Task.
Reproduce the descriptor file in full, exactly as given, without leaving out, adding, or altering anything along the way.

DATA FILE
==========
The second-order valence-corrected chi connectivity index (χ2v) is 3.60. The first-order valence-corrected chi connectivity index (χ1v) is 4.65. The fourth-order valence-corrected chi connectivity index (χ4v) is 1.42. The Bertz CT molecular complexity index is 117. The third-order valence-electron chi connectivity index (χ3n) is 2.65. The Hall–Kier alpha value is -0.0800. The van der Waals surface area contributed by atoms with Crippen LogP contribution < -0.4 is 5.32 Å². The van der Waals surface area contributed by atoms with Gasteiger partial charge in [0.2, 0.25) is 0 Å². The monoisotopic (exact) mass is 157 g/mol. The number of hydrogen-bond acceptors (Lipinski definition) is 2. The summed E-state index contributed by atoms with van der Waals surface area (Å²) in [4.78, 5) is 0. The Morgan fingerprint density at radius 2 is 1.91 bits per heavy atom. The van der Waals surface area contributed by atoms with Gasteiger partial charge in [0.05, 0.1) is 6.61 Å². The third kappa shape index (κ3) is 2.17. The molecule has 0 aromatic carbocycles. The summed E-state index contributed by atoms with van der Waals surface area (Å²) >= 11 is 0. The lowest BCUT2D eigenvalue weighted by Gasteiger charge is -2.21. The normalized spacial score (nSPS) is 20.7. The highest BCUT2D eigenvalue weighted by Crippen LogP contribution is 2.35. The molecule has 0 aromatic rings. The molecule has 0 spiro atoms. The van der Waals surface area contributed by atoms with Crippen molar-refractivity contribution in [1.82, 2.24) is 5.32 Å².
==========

The second-order valence-corrected chi connectivity index (χ2v) is 3.60. The first-order valence-corrected chi connectivity index (χ1v) is 4.65. The fourth-order valence-corrected chi connectivity index (χ4v) is 1.42. The Bertz CT molecular complexity index is 117. The third-order valence-electron chi connectivity index (χ3n) is 2.65. The Hall–Kier alpha value is -0.0800. The van der Waals surface area contributed by atoms with Crippen LogP contribution < -0.4 is 5.32 Å². The van der Waals surface area contributed by atoms with Gasteiger partial charge in [0.2, 0.25) is 0 Å². The monoisotopic (exact) mass is 157 g/mol. The number of hydrogen-bond acceptors (Lipinski definition) is 2. The summed E-state index contributed by atoms with van der Waals surface area (Å²) in [4.78, 5) is 0. The Morgan fingerprint density at radius 2 is 1.91 bits per heavy atom. The van der Waals surface area contributed by atoms with Gasteiger partial charge in [0.05, 0.1) is 6.61 Å². The third kappa shape index (κ3) is 2.17. The molecule has 0 aromatic carbocycles. The summed E-state index contributed by atoms with van der Waals surface area (Å²) >= 11 is 0. The lowest BCUT2D eigenvalue weighted by Gasteiger charge is -2.21. The normalized spacial score (nSPS) is 20.7. The highest BCUT2D eigenvalue weighted by Crippen LogP contribution is 2.35. The molecule has 0 aromatic rings. The molecule has 0 spiro atoms. The van der Waals surface area contributed by atoms with Crippen molar-refractivity contribution in [1.82, 2.24) is 5.32 Å².